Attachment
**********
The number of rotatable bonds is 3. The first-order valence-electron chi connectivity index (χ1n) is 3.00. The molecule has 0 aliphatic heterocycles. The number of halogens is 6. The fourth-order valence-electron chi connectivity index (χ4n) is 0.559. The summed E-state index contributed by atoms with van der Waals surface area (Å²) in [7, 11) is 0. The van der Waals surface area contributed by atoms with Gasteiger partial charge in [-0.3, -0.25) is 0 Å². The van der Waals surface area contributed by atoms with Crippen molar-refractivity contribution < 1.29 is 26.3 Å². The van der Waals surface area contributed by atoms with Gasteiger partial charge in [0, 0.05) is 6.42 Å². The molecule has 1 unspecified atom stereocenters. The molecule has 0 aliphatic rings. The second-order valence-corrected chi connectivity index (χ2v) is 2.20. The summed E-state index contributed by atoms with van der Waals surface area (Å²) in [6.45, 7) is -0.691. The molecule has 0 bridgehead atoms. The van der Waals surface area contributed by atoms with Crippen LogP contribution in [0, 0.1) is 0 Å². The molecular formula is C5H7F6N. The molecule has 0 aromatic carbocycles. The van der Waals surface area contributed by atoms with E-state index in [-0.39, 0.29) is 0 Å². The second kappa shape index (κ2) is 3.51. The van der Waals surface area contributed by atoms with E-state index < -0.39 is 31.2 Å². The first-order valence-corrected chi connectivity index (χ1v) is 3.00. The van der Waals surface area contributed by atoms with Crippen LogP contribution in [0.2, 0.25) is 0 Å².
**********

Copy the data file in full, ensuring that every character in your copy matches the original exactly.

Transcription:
The number of rotatable bonds is 3. The first-order valence-electron chi connectivity index (χ1n) is 3.00. The molecule has 0 aliphatic heterocycles. The number of halogens is 6. The fourth-order valence-electron chi connectivity index (χ4n) is 0.559. The summed E-state index contributed by atoms with van der Waals surface area (Å²) in [7, 11) is 0. The van der Waals surface area contributed by atoms with Gasteiger partial charge in [-0.3, -0.25) is 0 Å². The van der Waals surface area contributed by atoms with Crippen molar-refractivity contribution < 1.29 is 26.3 Å². The van der Waals surface area contributed by atoms with Gasteiger partial charge in [0, 0.05) is 6.42 Å². The molecule has 1 unspecified atom stereocenters. The molecule has 0 aliphatic rings. The second-order valence-corrected chi connectivity index (χ2v) is 2.20. The summed E-state index contributed by atoms with van der Waals surface area (Å²) in [6.45, 7) is -0.691. The molecule has 0 bridgehead atoms. The van der Waals surface area contributed by atoms with Crippen LogP contribution in [0, 0.1) is 0 Å². The molecular formula is C5H7F6N. The molecule has 0 aromatic carbocycles. The van der Waals surface area contributed by atoms with E-state index in [-0.39, 0.29) is 0 Å². The second kappa shape index (κ2) is 3.51. The van der Waals surface area contributed by atoms with E-state index < -0.39 is 31.2 Å². The first-order valence-corrected chi connectivity index (χ1v) is 3.00. The van der Waals surface area contributed by atoms with Crippen LogP contribution in [0.2, 0.25) is 0 Å².